What are the tasks that help you be successful? And what are the types of distractions that you're likely going to get in your day? And so, what we're doing is, and again, we're early stage so we can only tackle one of these at a time. So, we're starting with the customer success group, or the revenue retention group within a company, and we're building an AI that understands that you are someone who's responsible for maintaining revenue for your company.
We understand what your customers look like. We understand what types of activities you need to get done in your day. And we've built a whole model around detecting risk in your portfolio so that when we find that you have a customer that's potentially at risk of churning, or not renewing their subscription with you, we're able to identify that risk really early for you. Sometimes within a couple of weeks of the customer onboarding.
So that you every single day when you're sitting down in front of your portfolio, you're taking small actions every single day to reduce risk in the portfolio, and help your customers get to a place where they're realizing the value from the product.
Nathan: Okay, interesting. And the product is live, or it's in beta, or what's the status?
Chris: Yeah. The product is live right now, although it's very early days. We just launched the product three or four weeks ago. We're slowly onboarding new users onto the platform. The first version of the product centralizes all of your communication apps, your calendar, and your tasks into a single view. Obviously, we're going to add many more integrations in the future. But early days, it's going to be Gmail, Slack, Google Calendar, Google Chat, Zoom, all of those platforms will be pulled together into a single view.
Future versions of the product in order for this to be fully featured, it needs to be able to integrate data from your salesforce, and from your customer success manager, from your gain site, from your Zendesk, wherever you're doing your customer support, and customer success. And then from your product management tool, your JIRA, your Trello, et cetera. So, that's how we're thinking about the product.
Nathan: Cool. Sounds interesting sounds. Sounds cool. I'll check it out. Let's talk about raising money. How much have you guys raised, and over how many rooms?
Chris: Yeah. Enough about Nuffsaid. Let's get to the good stuff. So, we just raised, and we just announced about four weeks ago that we raised $4.3 million led by General Catalyst, and Google's AI focused fund called Gradient Ventures. We were fortunate to get a bunch of participation from other people who have been great partners for us already. We have Global Founders Capital, which is one of the biggest venture funds in Europe.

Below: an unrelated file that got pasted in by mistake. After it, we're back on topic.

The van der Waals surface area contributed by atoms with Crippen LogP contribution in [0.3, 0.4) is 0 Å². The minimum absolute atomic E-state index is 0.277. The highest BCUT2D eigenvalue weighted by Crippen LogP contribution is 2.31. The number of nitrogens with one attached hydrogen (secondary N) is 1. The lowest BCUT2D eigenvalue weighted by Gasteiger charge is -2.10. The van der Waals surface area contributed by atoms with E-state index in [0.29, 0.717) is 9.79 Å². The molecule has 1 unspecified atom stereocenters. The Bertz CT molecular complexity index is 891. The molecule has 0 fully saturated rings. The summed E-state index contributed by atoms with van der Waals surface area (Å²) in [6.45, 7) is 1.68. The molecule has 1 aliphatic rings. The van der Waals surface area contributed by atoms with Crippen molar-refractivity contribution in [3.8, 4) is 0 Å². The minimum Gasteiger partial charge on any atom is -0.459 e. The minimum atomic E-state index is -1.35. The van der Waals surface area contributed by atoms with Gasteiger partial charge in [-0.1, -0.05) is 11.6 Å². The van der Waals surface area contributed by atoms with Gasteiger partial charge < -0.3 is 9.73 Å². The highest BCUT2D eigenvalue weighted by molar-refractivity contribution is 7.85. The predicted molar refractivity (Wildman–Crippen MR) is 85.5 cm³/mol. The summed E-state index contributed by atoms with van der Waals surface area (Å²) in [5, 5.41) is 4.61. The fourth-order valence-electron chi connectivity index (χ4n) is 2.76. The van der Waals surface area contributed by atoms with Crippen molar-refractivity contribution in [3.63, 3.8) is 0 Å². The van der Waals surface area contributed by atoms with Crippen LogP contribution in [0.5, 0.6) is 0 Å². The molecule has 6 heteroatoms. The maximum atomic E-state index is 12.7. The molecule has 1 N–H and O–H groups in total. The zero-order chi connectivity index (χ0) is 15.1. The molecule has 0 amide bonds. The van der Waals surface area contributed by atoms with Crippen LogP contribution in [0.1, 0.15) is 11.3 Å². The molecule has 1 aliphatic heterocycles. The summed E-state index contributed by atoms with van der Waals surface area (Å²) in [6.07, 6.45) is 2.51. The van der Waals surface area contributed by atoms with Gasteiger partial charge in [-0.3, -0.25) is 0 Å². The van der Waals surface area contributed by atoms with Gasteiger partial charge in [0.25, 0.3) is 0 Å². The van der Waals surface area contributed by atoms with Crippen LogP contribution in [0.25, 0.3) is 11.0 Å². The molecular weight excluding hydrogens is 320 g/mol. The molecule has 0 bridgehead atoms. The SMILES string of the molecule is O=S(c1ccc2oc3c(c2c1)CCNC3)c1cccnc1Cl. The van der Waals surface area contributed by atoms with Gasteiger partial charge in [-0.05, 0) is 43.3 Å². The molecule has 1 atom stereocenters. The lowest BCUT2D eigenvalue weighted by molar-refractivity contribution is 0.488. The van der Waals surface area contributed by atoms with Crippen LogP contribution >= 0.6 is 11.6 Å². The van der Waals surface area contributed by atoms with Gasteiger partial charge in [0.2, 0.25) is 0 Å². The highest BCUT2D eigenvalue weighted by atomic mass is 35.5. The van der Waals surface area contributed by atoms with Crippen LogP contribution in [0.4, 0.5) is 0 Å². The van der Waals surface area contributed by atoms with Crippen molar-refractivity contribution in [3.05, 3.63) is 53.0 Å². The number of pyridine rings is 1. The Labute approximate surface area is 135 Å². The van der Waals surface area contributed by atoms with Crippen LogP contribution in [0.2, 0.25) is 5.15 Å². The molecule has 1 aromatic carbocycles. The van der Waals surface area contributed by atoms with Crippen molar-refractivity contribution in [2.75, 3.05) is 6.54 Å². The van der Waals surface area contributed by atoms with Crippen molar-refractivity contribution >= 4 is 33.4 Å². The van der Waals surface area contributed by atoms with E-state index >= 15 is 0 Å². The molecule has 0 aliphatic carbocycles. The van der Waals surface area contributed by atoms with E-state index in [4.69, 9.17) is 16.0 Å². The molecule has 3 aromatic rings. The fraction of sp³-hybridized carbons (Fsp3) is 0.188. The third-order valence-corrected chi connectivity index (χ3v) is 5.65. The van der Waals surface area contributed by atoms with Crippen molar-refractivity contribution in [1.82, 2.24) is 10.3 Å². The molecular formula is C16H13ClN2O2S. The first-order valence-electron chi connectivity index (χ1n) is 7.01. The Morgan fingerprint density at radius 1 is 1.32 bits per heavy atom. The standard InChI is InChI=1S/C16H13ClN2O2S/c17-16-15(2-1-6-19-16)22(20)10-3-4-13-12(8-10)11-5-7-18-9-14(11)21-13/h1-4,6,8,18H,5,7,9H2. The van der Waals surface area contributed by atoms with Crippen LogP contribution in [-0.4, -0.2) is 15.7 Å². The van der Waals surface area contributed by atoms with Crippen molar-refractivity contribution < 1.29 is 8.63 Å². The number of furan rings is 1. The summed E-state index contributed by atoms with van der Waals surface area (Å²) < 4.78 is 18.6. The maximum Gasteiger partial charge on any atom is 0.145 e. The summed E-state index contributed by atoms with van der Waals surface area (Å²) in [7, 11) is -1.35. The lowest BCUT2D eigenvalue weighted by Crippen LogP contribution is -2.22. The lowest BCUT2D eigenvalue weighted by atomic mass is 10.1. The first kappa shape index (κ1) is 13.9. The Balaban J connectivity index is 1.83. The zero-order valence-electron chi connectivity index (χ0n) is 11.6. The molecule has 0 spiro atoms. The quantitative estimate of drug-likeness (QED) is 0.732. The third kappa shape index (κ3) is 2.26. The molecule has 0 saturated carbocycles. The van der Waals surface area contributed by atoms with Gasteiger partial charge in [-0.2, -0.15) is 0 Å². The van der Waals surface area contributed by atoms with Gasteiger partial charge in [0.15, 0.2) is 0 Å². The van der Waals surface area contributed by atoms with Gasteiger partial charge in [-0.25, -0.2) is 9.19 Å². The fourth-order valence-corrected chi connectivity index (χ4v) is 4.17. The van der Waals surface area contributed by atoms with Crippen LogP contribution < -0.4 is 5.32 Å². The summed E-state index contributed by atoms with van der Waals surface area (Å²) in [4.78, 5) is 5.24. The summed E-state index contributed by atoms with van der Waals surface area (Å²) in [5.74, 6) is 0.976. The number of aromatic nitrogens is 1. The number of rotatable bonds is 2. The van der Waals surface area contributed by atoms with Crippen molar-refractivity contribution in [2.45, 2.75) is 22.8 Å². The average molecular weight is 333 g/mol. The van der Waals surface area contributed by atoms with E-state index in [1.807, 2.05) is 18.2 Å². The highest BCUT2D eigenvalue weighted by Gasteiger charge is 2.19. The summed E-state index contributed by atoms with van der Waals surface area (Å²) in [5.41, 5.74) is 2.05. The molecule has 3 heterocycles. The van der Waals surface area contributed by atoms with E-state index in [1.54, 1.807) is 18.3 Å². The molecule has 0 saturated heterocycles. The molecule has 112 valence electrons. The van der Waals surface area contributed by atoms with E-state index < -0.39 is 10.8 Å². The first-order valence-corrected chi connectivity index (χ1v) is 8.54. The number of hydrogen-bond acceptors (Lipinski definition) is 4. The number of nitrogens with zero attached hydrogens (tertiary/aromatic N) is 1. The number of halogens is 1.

We have Chris Yeh from Wasabi Ventures. And then we also got Brianne Kimmel from Work Life Ventures, and Beth Turner from SV Angel. So, it was actually pretty amazing round with some truly, I think, truly exceptional people backing the company. And well, I'll pause there because I think you probably have a follow-up question to that.
Nathan: Yeah. Well, maybe talking about putting that round together. And I mean, you do have a blog post that describes the process. But take us through the process. I mean, you guys are so early and young. Talk about raising money from such a nascent business.
Chris: Sure. The seed round is an unusual round. So, I want to talk a little bit about this. When I was at UserTesting, our CEO, Darrell Benatar and I raised four rounds together, and my expectation of what it would be like to raise a seed round was similar to that, and that that process looks something like this. Do we have less than a year of cash left in the bank? Okay, time to start fundraising.
Then we start the process of reaching out to VCs. And then three or four months later, we get a term sheet. And I just thought maybe that's how seed round fundraising must go. But then, I actually spent a year at a firm called Inspiration Ventures, so I was a partner in Inspiration VC. They do exclusively early-stage pre-seed and seed stage deals are oftentimes the first professional money into the company.
And I got a real insider look at how investors make decisions in early-stage companies. And what I realized is that at the early stage, at the pre-seed or the seed round, there's so little evidence that your idea is going to work that VCs discount your product idea.